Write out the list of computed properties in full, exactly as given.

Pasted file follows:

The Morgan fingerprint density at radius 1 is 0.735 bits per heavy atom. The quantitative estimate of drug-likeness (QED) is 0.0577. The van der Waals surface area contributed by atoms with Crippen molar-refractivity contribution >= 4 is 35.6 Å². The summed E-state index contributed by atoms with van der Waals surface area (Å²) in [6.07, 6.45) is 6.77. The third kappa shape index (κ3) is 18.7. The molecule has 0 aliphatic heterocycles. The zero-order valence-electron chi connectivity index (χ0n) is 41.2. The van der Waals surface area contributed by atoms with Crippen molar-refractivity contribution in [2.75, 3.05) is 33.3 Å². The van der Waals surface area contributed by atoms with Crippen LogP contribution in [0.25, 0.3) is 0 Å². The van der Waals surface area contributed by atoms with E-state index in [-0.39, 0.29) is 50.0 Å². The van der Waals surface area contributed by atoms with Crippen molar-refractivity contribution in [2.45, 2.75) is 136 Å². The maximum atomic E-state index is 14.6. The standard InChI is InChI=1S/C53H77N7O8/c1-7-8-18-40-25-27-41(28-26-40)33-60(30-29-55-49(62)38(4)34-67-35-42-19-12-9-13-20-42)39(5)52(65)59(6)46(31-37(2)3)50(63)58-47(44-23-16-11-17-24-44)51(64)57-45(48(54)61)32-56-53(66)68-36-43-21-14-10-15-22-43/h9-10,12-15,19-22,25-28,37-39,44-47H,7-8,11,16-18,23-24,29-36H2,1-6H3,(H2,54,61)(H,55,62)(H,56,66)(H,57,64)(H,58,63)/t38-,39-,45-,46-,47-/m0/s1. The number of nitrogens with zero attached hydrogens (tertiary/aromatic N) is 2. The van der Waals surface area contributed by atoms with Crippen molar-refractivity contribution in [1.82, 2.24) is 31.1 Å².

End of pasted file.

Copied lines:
The Morgan fingerprint density at radius 1 is 0.735 bits per heavy atom. The quantitative estimate of drug-likeness (QED) is 0.0577. The van der Waals surface area contributed by atoms with Crippen molar-refractivity contribution >= 4 is 35.6 Å². The summed E-state index contributed by atoms with van der Waals surface area (Å²) in [6.07, 6.45) is 6.77. The third kappa shape index (κ3) is 18.7. The molecule has 0 aliphatic heterocycles. The zero-order valence-electron chi connectivity index (χ0n) is 41.2. The van der Waals surface area contributed by atoms with Crippen molar-refractivity contribution in [2.75, 3.05) is 33.3 Å². The van der Waals surface area contributed by atoms with Crippen LogP contribution in [0.25, 0.3) is 0 Å². The van der Waals surface area contributed by atoms with E-state index in [-0.39, 0.29) is 50.0 Å². The van der Waals surface area contributed by atoms with Crippen molar-refractivity contribution in [2.45, 2.75) is 136 Å². The maximum atomic E-state index is 14.6. The standard InChI is InChI=1S/C53H77N7O8/c1-7-8-18-40-25-27-41(28-26-40)33-60(30-29-55-49(62)38(4)34-67-35-42-19-12-9-13-20-42)39(5)52(65)59(6)46(31-37(2)3)50(63)58-47(44-23-16-11-17-24-44)51(64)57-45(48(54)61)32-56-53(66)68-36-43-21-14-10-15-22-43/h9-10,12-15,19-22,25-28,37-39,44-47H,7-8,11,16-18,23-24,29-36H2,1-6H3,(H2,54,61)(H,55,62)(H,56,66)(H,57,64)(H,58,63)/t38-,39-,45-,46-,47-/m0/s1. The number of nitrogens with zero attached hydrogens (tertiary/aromatic N) is 2. The van der Waals surface area contributed by atoms with Crippen molar-refractivity contribution in [1.82, 2.24) is 31.1 Å².